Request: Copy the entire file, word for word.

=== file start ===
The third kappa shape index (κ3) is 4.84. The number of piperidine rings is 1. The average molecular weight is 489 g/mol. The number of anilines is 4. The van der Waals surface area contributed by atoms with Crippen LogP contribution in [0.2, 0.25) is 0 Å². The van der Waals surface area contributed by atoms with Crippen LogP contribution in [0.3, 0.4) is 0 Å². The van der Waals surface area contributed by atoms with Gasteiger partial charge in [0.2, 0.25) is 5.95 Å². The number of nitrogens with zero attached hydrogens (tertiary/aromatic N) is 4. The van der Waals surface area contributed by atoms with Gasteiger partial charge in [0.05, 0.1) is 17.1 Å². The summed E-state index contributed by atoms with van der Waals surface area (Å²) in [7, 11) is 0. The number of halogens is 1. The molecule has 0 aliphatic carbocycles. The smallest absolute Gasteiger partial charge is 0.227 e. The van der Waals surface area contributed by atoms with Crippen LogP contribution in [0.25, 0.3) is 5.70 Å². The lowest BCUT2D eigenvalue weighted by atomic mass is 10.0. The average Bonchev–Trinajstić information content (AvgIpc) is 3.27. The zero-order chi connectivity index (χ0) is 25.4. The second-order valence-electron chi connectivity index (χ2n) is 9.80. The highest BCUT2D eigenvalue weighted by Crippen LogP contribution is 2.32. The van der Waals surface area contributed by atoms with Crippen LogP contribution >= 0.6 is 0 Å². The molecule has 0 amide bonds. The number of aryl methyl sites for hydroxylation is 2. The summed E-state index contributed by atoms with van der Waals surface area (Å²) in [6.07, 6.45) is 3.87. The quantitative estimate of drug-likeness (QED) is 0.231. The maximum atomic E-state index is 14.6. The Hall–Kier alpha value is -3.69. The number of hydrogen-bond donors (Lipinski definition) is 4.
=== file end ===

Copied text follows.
The third kappa shape index (κ3) is 4.84. The number of piperidine rings is 1. The average molecular weight is 489 g/mol. The number of anilines is 4. The van der Waals surface area contributed by atoms with Crippen LogP contribution in [0.2, 0.25) is 0 Å². The van der Waals surface area contributed by atoms with Crippen LogP contribution in [0.3, 0.4) is 0 Å². The van der Waals surface area contributed by atoms with Gasteiger partial charge in [0.2, 0.25) is 5.95 Å². The number of nitrogens with zero attached hydrogens (tertiary/aromatic N) is 4. The van der Waals surface area contributed by atoms with Gasteiger partial charge in [0.05, 0.1) is 17.1 Å². The summed E-state index contributed by atoms with van der Waals surface area (Å²) in [7, 11) is 0. The number of halogens is 1. The molecule has 0 aliphatic carbocycles. The smallest absolute Gasteiger partial charge is 0.227 e. The van der Waals surface area contributed by atoms with Crippen LogP contribution in [0.25, 0.3) is 5.70 Å². The lowest BCUT2D eigenvalue weighted by atomic mass is 10.0. The average Bonchev–Trinajstić information content (AvgIpc) is 3.27. The zero-order chi connectivity index (χ0) is 25.4. The second-order valence-electron chi connectivity index (χ2n) is 9.80. The highest BCUT2D eigenvalue weighted by Crippen LogP contribution is 2.32. The van der Waals surface area contributed by atoms with Crippen LogP contribution >= 0.6 is 0 Å². The molecule has 0 amide bonds. The number of aryl methyl sites for hydroxylation is 2. The summed E-state index contributed by atoms with van der Waals surface area (Å²) in [6.07, 6.45) is 3.87. The quantitative estimate of drug-likeness (QED) is 0.231. The maximum atomic E-state index is 14.6. The Hall–Kier alpha value is -3.69. The number of hydrogen-bond donors (Lipinski definition) is 4.